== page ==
The motto was originally a war cry or slogan. Mottoes first began to be shown with arms in the 14th and 15th centuries, but were not in general use until the 17th century. Thus the oldest coats of arms generally do not include a motto. Mottoes seldom form part of the grant of arms: Under most heraldic authorities, a motto is an optional component of the coat of arms, and can be added to or changed at will; many families have chosen not to display a motto.

Motto: Lux Tua, via mea
Motto Translation: Thy light is my way.


  1. ^ Smith, Eldson Coles, New Dictionary of American Family Names New York: Harper & Row, 1956. Print
  2. ^ Burke, John Bernard, The Roll of Battle Abbey. London: Edward Churton, 26, Holles Street, 1848, Print.
  3. ^ Cleveland, Dutchess of The Battle Abbey Roll with some Account of the Norman Lineages. London: John Murray, Abermarle Street, 1889. Print. Volume 1 of 3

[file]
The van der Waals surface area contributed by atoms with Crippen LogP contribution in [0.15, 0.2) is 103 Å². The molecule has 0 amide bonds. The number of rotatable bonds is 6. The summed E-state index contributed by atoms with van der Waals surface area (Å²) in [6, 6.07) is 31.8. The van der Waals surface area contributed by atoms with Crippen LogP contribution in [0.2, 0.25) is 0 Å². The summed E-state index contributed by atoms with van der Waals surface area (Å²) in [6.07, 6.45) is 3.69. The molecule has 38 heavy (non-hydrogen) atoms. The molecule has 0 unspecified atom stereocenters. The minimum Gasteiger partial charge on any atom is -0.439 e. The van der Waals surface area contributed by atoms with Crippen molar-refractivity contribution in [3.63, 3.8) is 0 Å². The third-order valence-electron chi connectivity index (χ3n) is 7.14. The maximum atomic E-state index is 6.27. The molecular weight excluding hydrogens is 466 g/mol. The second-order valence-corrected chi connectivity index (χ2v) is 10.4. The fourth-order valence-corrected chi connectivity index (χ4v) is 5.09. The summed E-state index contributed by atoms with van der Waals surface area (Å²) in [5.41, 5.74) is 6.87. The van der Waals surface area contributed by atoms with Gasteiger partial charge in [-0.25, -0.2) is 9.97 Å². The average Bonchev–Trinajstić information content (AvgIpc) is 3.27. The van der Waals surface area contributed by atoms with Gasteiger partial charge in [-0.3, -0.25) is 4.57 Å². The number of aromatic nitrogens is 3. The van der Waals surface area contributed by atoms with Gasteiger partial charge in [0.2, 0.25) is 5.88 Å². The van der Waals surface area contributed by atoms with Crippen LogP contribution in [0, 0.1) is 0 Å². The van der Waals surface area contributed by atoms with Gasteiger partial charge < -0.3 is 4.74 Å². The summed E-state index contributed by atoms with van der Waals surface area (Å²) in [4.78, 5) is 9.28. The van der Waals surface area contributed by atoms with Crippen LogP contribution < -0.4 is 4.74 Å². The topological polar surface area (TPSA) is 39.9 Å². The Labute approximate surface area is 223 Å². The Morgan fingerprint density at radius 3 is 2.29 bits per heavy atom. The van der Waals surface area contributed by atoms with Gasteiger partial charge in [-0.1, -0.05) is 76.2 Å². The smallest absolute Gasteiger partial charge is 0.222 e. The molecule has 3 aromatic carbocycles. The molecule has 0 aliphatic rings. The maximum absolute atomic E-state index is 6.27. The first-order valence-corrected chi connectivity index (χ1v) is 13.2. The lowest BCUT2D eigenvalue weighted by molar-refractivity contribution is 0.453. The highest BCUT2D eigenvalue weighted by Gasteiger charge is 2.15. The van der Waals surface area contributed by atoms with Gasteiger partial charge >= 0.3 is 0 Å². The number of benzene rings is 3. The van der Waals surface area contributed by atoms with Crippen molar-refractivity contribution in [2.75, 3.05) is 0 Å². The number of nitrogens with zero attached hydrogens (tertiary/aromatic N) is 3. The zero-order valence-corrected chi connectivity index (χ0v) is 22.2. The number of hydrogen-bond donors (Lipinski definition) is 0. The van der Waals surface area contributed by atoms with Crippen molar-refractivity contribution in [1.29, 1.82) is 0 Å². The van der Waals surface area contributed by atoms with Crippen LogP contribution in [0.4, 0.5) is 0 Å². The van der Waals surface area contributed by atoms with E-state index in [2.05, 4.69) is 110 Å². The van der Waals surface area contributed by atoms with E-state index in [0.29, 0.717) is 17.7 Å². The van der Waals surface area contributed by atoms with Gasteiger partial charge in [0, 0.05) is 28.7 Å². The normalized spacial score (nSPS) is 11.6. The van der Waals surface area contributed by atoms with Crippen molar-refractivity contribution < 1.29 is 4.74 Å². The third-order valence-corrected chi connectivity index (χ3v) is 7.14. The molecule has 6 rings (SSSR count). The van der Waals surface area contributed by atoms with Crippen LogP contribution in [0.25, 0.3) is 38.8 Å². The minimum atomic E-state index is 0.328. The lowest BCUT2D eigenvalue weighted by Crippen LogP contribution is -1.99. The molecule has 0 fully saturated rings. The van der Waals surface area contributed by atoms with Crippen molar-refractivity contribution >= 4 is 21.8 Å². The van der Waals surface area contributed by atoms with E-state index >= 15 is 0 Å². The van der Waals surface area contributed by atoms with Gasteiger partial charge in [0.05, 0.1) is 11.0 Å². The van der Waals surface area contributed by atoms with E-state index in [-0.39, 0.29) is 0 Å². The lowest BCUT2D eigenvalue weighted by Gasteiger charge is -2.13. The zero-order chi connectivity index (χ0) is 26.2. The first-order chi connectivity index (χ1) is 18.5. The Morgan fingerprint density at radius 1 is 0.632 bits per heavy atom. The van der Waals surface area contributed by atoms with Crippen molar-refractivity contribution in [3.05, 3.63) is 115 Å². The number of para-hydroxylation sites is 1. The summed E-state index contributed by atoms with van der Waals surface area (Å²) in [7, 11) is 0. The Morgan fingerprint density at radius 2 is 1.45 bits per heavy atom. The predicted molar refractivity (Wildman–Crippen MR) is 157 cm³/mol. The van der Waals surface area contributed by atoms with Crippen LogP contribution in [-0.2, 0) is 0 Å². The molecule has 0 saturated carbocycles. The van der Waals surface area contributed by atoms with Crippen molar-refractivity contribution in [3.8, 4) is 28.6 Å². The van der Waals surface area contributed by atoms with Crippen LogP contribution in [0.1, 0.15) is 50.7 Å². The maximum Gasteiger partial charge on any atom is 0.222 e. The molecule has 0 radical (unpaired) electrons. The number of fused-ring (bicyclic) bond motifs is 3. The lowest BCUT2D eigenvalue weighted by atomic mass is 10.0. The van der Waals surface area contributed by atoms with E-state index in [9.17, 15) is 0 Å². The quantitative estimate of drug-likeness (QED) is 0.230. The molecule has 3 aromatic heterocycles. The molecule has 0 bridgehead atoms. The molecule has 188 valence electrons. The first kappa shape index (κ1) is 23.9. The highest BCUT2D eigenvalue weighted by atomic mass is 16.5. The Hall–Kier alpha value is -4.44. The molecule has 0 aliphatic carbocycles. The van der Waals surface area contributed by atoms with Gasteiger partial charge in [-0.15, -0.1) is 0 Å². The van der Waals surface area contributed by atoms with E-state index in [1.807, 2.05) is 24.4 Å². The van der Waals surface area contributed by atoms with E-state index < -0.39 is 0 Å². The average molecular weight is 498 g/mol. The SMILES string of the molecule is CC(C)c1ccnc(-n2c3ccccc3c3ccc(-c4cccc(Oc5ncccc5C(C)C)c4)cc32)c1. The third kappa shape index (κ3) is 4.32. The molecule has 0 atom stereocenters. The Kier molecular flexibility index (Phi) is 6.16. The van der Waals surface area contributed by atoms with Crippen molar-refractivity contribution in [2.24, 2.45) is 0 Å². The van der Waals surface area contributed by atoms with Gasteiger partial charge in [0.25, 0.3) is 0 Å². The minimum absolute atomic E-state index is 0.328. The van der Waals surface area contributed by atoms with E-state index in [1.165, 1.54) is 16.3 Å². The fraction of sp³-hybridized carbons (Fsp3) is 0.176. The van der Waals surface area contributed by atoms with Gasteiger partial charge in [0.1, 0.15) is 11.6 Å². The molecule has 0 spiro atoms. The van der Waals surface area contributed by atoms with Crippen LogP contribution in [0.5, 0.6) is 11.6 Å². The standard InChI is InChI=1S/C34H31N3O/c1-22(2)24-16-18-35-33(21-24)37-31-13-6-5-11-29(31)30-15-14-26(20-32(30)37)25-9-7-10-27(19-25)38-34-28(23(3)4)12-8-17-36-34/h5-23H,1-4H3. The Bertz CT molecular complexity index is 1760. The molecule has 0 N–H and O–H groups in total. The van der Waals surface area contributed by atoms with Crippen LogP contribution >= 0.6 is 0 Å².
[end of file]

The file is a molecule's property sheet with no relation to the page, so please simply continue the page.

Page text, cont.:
4. ^ Smith, George (ed), Dictionary of National Biography. London: Smith, Elder & Co., 1885-1900. Print
  5. ^ Black, George F., The Surnames of Scotland Their Origin, Meaning and History. New York: New York Public Library, 1946. Print. (ISBN 0-87104-172-3)
  6. ^ Bardsley, C.W, A Dictionary of English and Welsh Surnames: With Special American Instances. Wiltshire: Heraldry Today, 1901. Print. (ISBN 0-900455-44-6)
  7. ^ Rye, Walter, A History of Norfolk. London: Elliot Stock, 62, Paternoster Row, 1885. Print
  8. ^ Dickinson, F.H., Kirby's Quest for Somerset of 16th of Edward the 3rd London: Harrison and Sons, Printers in Ordinary to Her Majesty, St, Martin's Lane, 1889. Print.
  9. ^ 'Townships: Scarisbrick', in A History of the County of Lancaster: Volume 3, ed. William Farrer and J Brownbill (London, 1907), pp. 265-276. British History Online http://www.british-history.ac.uk/vch/lancs/vol3/pp265-276 [accessed 21 January 2017].